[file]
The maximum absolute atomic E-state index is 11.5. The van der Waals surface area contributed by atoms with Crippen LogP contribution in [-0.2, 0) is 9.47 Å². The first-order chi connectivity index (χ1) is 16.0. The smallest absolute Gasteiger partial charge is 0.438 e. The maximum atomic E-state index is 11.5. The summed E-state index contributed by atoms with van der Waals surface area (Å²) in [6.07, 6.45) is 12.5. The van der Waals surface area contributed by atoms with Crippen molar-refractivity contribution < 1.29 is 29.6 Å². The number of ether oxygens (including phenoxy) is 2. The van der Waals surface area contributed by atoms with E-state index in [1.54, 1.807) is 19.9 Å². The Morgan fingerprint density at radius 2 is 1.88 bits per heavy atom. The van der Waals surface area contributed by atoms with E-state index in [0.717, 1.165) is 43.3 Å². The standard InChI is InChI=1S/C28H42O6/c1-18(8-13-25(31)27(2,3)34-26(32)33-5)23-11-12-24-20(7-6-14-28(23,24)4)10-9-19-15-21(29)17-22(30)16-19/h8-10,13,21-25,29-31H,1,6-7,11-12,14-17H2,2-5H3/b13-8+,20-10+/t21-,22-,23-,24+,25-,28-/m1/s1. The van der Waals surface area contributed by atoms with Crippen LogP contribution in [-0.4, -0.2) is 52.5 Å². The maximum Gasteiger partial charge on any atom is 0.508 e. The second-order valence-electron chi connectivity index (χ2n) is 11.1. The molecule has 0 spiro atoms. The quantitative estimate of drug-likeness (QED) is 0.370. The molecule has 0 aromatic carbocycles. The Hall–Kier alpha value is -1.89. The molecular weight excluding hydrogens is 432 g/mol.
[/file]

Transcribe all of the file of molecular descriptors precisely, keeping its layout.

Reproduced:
The maximum absolute atomic E-state index is 11.5. The van der Waals surface area contributed by atoms with Crippen LogP contribution in [-0.2, 0) is 9.47 Å². The first-order chi connectivity index (χ1) is 16.0. The smallest absolute Gasteiger partial charge is 0.438 e. The maximum atomic E-state index is 11.5. The summed E-state index contributed by atoms with van der Waals surface area (Å²) in [6.07, 6.45) is 12.5. The van der Waals surface area contributed by atoms with Crippen molar-refractivity contribution < 1.29 is 29.6 Å². The number of ether oxygens (including phenoxy) is 2. The van der Waals surface area contributed by atoms with E-state index in [1.54, 1.807) is 19.9 Å². The Morgan fingerprint density at radius 2 is 1.88 bits per heavy atom. The van der Waals surface area contributed by atoms with E-state index in [0.717, 1.165) is 43.3 Å². The standard InChI is InChI=1S/C28H42O6/c1-18(8-13-25(31)27(2,3)34-26(32)33-5)23-11-12-24-20(7-6-14-28(23,24)4)10-9-19-15-21(29)17-22(30)16-19/h8-10,13,21-25,29-31H,1,6-7,11-12,14-17H2,2-5H3/b13-8+,20-10+/t21-,22-,23-,24+,25-,28-/m1/s1. The van der Waals surface area contributed by atoms with Crippen LogP contribution in [-0.4, -0.2) is 52.5 Å². The maximum Gasteiger partial charge on any atom is 0.508 e. The second-order valence-electron chi connectivity index (χ2n) is 11.1. The molecule has 0 spiro atoms. The quantitative estimate of drug-likeness (QED) is 0.370. The molecule has 0 aromatic carbocycles. The Hall–Kier alpha value is -1.89. The molecular weight excluding hydrogens is 432 g/mol.